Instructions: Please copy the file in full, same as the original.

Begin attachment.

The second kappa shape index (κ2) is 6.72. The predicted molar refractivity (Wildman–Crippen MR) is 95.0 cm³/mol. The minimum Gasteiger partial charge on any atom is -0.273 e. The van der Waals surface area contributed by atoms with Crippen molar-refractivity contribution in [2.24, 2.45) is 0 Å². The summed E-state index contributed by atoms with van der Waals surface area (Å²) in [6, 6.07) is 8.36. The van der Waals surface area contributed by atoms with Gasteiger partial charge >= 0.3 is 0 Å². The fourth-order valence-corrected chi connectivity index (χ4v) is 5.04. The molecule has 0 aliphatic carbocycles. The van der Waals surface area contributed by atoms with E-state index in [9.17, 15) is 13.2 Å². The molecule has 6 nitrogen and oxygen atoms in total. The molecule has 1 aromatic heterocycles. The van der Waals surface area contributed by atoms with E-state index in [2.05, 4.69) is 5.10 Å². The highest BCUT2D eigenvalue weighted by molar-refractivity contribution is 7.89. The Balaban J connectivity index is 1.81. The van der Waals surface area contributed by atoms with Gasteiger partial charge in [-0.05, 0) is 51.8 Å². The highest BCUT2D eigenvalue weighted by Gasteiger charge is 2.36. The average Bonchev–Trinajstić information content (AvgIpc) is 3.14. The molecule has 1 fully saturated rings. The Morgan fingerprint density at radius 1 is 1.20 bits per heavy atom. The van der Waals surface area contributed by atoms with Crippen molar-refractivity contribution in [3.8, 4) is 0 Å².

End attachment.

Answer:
The second kappa shape index (κ2) is 6.72. The predicted molar refractivity (Wildman–Crippen MR) is 95.0 cm³/mol. The minimum Gasteiger partial charge on any atom is -0.273 e. The van der Waals surface area contributed by atoms with Crippen molar-refractivity contribution in [2.24, 2.45) is 0 Å². The summed E-state index contributed by atoms with van der Waals surface area (Å²) in [6, 6.07) is 8.36. The van der Waals surface area contributed by atoms with Gasteiger partial charge >= 0.3 is 0 Å². The fourth-order valence-corrected chi connectivity index (χ4v) is 5.04. The molecule has 0 aliphatic carbocycles. The van der Waals surface area contributed by atoms with E-state index in [9.17, 15) is 13.2 Å². The molecule has 6 nitrogen and oxygen atoms in total. The molecule has 1 aromatic heterocycles. The van der Waals surface area contributed by atoms with E-state index in [2.05, 4.69) is 5.10 Å². The highest BCUT2D eigenvalue weighted by molar-refractivity contribution is 7.89. The Balaban J connectivity index is 1.81. The van der Waals surface area contributed by atoms with Gasteiger partial charge in [-0.05, 0) is 51.8 Å². The highest BCUT2D eigenvalue weighted by Gasteiger charge is 2.36. The average Bonchev–Trinajstić information content (AvgIpc) is 3.14. The molecule has 1 fully saturated rings. The Morgan fingerprint density at radius 1 is 1.20 bits per heavy atom. The van der Waals surface area contributed by atoms with Crippen molar-refractivity contribution in [3.8, 4) is 0 Å².